Onset of offending and life course among men convicted of murder

Russell Dobash, Rebecca Dobash, Kate Cavanagh, Duncan Smith, Juanjo Medina-Ariza

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Although the developmental perspective has become a leading paradigm in criminology, little attention has been paid to the onset of offending and life course of murderers within this tradition. We use bivariate and Multiple Correspondence Analysis to investigate the life course and criminal careers of three onset groups among a UK sample of 786 men convicted of murder. The early-onset group (20% of the sample) is more likely to have experienced significant problems in childhood and adulthood. The no-offending group (10% of the sample) is the least likely to have had problematic backgrounds. The childhoods of the late-onset group (67% of the sample) resemble the no-offending group (with few problems) but in adulthood they more closely resemble the early-onset group (with many problems). The implications of these findings for developmental criminology and homicide research are discussed. © 2007 Sage Publications.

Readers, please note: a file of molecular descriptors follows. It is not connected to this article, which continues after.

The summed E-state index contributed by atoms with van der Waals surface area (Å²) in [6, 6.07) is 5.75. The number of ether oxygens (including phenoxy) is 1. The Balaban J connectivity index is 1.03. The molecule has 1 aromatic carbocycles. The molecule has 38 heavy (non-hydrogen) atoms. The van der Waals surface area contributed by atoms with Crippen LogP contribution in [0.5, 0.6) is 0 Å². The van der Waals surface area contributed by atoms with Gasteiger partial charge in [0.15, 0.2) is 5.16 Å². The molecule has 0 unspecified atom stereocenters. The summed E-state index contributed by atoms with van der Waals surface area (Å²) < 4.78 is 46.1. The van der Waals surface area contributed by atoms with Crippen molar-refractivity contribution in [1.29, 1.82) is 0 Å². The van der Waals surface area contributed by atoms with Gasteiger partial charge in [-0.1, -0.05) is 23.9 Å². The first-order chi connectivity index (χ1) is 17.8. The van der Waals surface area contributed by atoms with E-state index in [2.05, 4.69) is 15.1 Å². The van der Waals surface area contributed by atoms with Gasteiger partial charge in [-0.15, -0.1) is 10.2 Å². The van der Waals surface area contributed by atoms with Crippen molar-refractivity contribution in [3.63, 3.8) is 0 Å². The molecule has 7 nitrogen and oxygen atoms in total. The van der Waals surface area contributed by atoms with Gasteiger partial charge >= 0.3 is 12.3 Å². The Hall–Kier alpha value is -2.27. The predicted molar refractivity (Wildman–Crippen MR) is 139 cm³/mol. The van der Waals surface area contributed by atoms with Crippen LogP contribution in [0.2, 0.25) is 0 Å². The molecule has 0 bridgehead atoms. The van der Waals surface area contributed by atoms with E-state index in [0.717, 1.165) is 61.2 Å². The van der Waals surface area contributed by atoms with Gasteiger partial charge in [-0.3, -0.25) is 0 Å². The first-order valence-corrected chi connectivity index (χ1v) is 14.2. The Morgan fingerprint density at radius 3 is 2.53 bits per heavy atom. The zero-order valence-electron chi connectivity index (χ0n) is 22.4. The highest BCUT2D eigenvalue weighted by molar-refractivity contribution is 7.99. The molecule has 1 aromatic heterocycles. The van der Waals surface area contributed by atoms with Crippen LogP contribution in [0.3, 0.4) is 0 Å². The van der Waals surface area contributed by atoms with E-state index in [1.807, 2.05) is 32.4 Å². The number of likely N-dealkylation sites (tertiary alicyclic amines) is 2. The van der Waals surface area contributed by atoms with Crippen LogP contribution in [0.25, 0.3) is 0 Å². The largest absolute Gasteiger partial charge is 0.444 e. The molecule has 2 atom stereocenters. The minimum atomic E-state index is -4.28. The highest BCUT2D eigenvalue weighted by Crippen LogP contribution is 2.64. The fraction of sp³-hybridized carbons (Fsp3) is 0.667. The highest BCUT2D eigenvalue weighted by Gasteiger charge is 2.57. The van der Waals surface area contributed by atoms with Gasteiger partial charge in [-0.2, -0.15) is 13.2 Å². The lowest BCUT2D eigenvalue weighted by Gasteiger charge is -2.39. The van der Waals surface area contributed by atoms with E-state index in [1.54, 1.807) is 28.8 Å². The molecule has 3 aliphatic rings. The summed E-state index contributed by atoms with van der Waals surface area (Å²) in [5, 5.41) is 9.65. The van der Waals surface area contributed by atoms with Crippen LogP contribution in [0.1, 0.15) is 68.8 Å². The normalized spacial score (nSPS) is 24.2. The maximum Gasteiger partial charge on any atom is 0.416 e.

Original languageEnglish
Pages (from-to)243-271
Number of pages28
JournalHomicide Studies
Issue number4
Publication statusPublished - Nov 2007


  • Criminal careers
  • Life course
  • Multiple correspondence analysis
  • Murder
  • Onset of offending


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